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What is being described as a semi-official Iranian News Agency, has revealed that Iranian Law enforcement officials hope to work with Facebook Inc (NASDAQ:FB) in order to fight pornography availability in the country. Facebook’s history in Iran, and many other authoritarian states, has been quite fraught in recent years.

The report cited General Kamal Hadianfar, the head of Iran’s internet censorship efforts, as the source of a plan that would see Facebook pages promoting pornography and prostitution, authored by Iranians, removed from the web site. The General suggested that the plan was made possible by the cooperation of the Menlo Park firm, but did on expand on the particulars.

Facebook, like many web heavy hitters, has had a nuanced relationship with countries led by authoritarian regimes since the firm began to roll its services out across the globe. The web site is stilled banned in China, and was shut down in Iran amidst riots in 2009.

This news may be the first time that officials in Menlo Park are hearing about the censorship, or it may not. It is still unclear exactly what the nature of the company’s complicity in this action is, if there is truly any at all.

It does, however, raise some of the old questions facing global internet businesses. Issues surrounding cultural sensitivity, a websites responsibility for user generated content, and free speech have to be balanced with business acumen, and a realization that these companies are there to serve shareholders and make money.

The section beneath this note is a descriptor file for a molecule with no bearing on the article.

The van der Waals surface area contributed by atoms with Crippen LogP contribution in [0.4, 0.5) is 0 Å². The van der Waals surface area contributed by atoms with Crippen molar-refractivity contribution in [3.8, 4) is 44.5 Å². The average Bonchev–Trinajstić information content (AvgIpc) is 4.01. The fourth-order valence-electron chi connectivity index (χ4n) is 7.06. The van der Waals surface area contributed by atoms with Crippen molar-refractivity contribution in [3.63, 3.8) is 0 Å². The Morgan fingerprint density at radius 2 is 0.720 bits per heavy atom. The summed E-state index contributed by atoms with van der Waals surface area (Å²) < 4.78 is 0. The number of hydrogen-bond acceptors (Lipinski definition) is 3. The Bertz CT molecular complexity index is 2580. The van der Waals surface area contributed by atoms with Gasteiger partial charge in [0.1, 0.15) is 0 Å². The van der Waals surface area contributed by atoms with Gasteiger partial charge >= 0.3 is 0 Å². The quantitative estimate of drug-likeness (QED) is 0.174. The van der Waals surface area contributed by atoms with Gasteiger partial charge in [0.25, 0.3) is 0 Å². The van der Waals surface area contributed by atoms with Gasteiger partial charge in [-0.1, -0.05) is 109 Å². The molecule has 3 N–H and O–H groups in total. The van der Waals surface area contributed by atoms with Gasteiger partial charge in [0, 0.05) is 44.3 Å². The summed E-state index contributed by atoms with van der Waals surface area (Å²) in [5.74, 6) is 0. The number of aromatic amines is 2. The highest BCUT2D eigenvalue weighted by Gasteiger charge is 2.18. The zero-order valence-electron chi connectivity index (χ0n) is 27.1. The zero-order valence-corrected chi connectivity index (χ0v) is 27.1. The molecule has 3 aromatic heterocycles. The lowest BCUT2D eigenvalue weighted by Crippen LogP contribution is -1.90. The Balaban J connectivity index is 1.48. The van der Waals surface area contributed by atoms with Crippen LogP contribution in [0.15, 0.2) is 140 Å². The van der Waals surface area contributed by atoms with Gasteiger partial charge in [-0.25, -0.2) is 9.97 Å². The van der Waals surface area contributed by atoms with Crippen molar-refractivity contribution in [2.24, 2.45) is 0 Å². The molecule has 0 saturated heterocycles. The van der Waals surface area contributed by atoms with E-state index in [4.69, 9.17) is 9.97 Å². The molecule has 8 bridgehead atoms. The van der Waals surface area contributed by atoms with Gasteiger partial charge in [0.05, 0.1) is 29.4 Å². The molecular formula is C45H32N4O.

In dealing with China, Facebook chose to grow outside of the country’s borders, and avoid those difficult questions. Iran, a nation more vilified by Americans, may form a new struggle for the firm. What they do to deal with it might form a large part of the company’s strategy for the foreseeable future.

Many of the emerging markets are marshaled by authoritarian regimes. Some, such as China and Russia, have their own, home grown successful social networks, which are eating up the prospective user base that Facebook wants to grow into.

Complying with local authorities, at the expense of important American principles, is a surefire way for a company to make money in the short run. Facebook, in this, has a lot to learn from its major rival Google.

Google Inc (NASDAQ:GOOG) tried and failed to comply with the byzantine ad hoc regulations pushed on it in China. The weight of protest from home, owing to the suppression of free speech the firm was involved in, among other concerns, led to their departure from full scale Chinese operations.

Their space in the market is now taken up by Chinese competitors. Some, like Ali Baba, form a sort of direct competition at home. Ali Baba is owned by Yahoo! Inc. (NASDAQ:YHOO).

Free speech is important to Americans. When one of the highest profile firms in the country goes abroad they are, like it or not, seen as ambassadors of American values. Deviation from those values is met with consternation and upset.

This report out of Iran will most likely come to nothing. It is unconfirmed, and even if it is entirely true, the obfuscating nature of Iran’s media and their leaders will make any follow up on the story unlikely.

That does not dilute the potency of the questions the news asks, however. Facebook needs, if it has not already, to build a strong and consistent policy to deal with these questions. Such a policy would allow it to grow in a sustainable way in authoritarian countries, while buffering themselves against a backlash at home. Without a firm line on these issues, the company is left vulnerable.